For eight seasons, Portlandia put out an excellent sketch comedy show by making fun of Portland's rep as a hipster hub. And there's a lot to giggle about when hipsters take themselves too seriously. Hipsterism is a subculture, but one that adherents don't loudly proclaim membership to. A true hipster may detest the idea of being neatly tied up and put in a box. Hipsters like the idea of diverging from the mainstream and pride themselves on their niche taste. Perhaps guitar lessons are passed over for mandolin lessons, and reading or listening materials are more obscure than those in the average bedroom. Hipsters tinker with macrame and dabble in picklemaking. They are tuned into trends and love the word artisanal. So if you're looking for a definitive answer to the question "Are you a hipster?" you'll get one by the end of this quiz, or you may confirm that you're something else entirely.
The term "hipster," used in the 1940s, has a rich and intriguing history deeply intertwined with the jazz culture of the time. This subculture, primarily associated with aficionados of jazz, particularly bebop, emerged in the early 1940s and was characterized by a distinctive lifestyle that mirrored that of jazz musicians. The hipster's world was one of conk hairstyles, zoot suits with loud colors and baggy blazers, jive talk slang, and a penchant for tobacco, cannabis, and other recreational drugs. Their relaxed attitude and love for jazz or jump blues music, along with styles of swing dancing like the Lindy hop, set them apart.
The zoot suit, a symbol of the era, was a flamboyant ensemble featuring baggy blazer jackets paired with pants, often in bright colors and thick chalk stripes. Accessories like floppy hats, long chains, and occasionally a feathered fedora or pork pie hat completed the look. Jive talk, an African-American Vernacular English slang developed in urban African American communities, was a crucial element of the hipster vernacular, later adopted more widely in African-American society and then into the mainstream.
The origins of "hep" and "hip" are shrouded in mystery, with various theories proposed. In the jazz circles of the early days, "hep" was used to describe someone who was "in the know" about this emerging subculture. The term "hepster," used by jazz bandleader Cab Calloway in 1938 in his dictionary, defined a hep cat as "a guy who knows all the answers, understands jive." As "hep" became mainstream, jazz musicians shifted to using "hip." In 1944, pianist Harry Gibson coined the term "hipster" in his glossary "For Characters Who Don't Dig Jive Talk," defining them as "characters who like hot jazz."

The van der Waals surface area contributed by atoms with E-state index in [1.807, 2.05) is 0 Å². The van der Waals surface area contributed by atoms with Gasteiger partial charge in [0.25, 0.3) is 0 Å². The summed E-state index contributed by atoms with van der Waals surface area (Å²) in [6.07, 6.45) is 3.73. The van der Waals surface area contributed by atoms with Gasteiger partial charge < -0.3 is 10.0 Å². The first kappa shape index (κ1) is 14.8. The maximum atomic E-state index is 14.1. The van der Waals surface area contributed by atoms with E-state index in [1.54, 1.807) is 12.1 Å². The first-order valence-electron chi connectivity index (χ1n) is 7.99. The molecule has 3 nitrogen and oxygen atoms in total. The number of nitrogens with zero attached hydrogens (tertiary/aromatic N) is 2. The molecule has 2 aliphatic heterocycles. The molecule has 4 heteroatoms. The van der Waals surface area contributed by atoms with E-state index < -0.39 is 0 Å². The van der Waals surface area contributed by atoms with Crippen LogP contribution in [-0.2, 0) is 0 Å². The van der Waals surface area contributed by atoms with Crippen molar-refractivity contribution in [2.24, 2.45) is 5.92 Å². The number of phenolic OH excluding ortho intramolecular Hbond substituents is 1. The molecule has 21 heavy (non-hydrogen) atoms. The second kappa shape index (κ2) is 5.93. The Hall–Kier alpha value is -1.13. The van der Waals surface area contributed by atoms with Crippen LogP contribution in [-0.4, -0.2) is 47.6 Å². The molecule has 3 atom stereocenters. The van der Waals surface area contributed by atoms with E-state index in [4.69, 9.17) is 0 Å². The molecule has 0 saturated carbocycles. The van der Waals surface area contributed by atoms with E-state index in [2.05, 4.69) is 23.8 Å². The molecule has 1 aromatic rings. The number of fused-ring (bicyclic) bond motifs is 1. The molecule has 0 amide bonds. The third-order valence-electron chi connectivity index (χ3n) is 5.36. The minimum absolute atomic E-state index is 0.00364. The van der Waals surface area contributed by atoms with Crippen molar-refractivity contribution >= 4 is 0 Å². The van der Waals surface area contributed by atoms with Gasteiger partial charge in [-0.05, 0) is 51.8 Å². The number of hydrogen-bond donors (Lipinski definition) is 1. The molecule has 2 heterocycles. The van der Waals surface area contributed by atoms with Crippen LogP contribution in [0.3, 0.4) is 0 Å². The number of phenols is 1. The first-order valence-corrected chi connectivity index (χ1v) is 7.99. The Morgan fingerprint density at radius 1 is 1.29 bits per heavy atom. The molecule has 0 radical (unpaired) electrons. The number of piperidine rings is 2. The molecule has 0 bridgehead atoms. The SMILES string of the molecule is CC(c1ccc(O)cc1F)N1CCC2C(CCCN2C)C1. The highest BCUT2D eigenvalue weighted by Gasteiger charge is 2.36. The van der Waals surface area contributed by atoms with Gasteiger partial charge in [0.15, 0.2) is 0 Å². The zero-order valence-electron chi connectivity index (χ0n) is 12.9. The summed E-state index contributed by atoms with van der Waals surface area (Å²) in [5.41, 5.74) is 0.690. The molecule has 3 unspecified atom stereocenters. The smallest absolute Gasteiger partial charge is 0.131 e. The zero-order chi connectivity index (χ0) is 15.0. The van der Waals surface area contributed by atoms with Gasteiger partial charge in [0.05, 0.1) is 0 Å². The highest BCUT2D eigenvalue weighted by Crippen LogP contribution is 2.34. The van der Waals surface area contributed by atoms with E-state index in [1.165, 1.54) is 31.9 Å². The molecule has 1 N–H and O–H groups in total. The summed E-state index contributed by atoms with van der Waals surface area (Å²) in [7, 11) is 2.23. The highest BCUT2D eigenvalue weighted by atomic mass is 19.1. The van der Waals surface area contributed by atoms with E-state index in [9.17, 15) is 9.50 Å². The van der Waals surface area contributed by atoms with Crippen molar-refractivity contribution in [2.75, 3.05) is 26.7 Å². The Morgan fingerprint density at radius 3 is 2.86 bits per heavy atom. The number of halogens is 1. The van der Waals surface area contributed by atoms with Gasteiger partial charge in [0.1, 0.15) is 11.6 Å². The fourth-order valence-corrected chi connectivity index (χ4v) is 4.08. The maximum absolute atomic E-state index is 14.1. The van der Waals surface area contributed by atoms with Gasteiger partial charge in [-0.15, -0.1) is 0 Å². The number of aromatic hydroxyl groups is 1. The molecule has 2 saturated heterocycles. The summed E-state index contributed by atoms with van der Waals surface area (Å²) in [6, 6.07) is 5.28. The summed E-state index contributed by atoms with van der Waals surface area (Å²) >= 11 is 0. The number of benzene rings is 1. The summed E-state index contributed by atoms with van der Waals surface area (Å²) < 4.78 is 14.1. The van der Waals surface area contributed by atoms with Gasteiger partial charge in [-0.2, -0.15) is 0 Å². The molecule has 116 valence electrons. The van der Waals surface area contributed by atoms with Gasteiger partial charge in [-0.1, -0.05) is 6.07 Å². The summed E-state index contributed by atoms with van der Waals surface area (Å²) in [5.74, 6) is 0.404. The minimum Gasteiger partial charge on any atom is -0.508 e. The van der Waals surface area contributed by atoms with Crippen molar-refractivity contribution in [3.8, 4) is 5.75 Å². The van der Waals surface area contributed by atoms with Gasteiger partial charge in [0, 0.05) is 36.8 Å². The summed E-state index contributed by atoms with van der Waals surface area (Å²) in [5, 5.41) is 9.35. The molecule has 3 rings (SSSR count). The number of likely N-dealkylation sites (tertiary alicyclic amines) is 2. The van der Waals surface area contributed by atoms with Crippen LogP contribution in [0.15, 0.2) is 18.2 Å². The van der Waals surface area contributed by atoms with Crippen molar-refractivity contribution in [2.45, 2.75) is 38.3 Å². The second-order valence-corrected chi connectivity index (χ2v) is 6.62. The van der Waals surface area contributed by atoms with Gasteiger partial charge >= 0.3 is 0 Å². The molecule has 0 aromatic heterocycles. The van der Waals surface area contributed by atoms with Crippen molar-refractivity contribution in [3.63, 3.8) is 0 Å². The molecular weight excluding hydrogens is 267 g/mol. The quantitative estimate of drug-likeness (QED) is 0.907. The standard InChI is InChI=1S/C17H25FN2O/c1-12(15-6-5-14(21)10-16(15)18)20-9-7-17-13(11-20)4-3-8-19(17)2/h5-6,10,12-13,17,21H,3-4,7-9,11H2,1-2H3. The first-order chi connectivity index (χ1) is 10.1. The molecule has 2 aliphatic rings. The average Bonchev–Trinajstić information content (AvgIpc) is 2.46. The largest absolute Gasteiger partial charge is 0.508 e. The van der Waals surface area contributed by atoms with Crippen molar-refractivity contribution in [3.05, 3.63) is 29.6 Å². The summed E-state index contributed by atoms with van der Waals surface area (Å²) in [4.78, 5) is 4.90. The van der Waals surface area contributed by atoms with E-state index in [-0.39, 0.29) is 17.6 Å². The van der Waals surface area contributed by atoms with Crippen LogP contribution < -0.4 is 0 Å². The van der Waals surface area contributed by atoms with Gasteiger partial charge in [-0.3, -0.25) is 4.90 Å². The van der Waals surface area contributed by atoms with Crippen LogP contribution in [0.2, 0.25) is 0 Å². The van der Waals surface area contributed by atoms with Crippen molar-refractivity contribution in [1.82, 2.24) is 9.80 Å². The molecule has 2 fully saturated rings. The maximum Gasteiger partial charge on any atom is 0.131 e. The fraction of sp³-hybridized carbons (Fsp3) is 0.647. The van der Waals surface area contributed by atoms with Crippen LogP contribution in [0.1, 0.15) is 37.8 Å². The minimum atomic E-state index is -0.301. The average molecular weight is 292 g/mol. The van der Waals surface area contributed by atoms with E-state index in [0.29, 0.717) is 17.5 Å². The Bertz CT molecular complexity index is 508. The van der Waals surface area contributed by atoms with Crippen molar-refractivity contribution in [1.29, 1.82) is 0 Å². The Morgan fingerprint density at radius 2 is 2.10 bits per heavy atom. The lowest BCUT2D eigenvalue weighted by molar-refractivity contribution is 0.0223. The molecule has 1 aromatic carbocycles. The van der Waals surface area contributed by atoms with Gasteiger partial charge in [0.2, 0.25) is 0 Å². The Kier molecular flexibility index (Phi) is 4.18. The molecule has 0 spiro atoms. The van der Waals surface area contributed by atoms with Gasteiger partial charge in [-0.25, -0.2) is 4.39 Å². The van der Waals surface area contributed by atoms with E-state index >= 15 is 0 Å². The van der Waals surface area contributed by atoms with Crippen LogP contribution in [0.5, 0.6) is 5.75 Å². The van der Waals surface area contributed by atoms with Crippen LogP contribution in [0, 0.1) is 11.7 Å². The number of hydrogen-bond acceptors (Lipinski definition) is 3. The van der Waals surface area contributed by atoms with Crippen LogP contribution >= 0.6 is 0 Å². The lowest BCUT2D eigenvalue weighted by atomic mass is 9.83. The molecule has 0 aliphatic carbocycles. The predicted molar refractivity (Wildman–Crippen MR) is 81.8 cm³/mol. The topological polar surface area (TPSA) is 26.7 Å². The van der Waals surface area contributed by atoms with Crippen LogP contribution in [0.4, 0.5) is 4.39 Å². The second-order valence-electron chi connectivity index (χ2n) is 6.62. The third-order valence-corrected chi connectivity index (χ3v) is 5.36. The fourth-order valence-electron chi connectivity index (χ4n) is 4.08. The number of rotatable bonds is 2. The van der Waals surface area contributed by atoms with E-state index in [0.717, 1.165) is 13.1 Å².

Initially, hipsters were mainly middle-class European American youths emulating the lifestyle of African-American jazz musicians. They were more interested in bebop and "hot" jazz than swing, which was becoming outdated. The hipster subculture expanded post-World War II, with figures like Jack Kerouac and Allen Ginsberg capturing its essence in their literary works. As described by Norman Mailer, the hipster ideology was a blend of racial role reversal and a quest for authenticity, often expressed through music, language, and lifestyle choices that diverged from mainstream norms.
Charlie took to the written word like a fish takes to water. That is to say; they found themselves immersed in literature from before they were born. They've been known to tell their friends how they can still remember the passages their parents read to them when they were in utero - Emily Dickinson, Jane Austen, and a bit of Hunter S. Thompson thrown in to balance it out. Charlie keeps their feet wet, whether they're whipping up pithy one-liners to tease your brain or busy working on their second novel (the first one is available on Amazon under a pen name they refuse to disclose). You’re sure to get a kick out of giggle-worthy explanations and outrageous hints, and still come away feeling like you’ve just expanded your knowledge base.
It's all a bit hippy-dippy, isn't it? While there's some overlap, the terms hippie and hipster have come to mean totally different things. These days, the word hippie is usually used to describe someone who participated in the 1960s countercultural movement—basically, a bunch of Boomers (maybe even grandpa and grandma when they were young) took it upon themselves to be rulebreakers. Some lived in promiscuous communes, went over to Indian ashrams, took psychedelics, or preached peace, diversity, and eco-consciousness. Some protested and contributed to the fight for women's rights and to the civil rights movement. It was a liberal age of long-haired men, miniskirted women, Jimi Hendrix, and the popularization of denim jeans. The word hippie is derived from the word hipster because hipsters or hepcats used to refer to fans of jazz and jump blues back in the 1940s. This largely African American subculture of conk hairstyles, zoot suits, jive talk, and swing dancing had a moment and then some.
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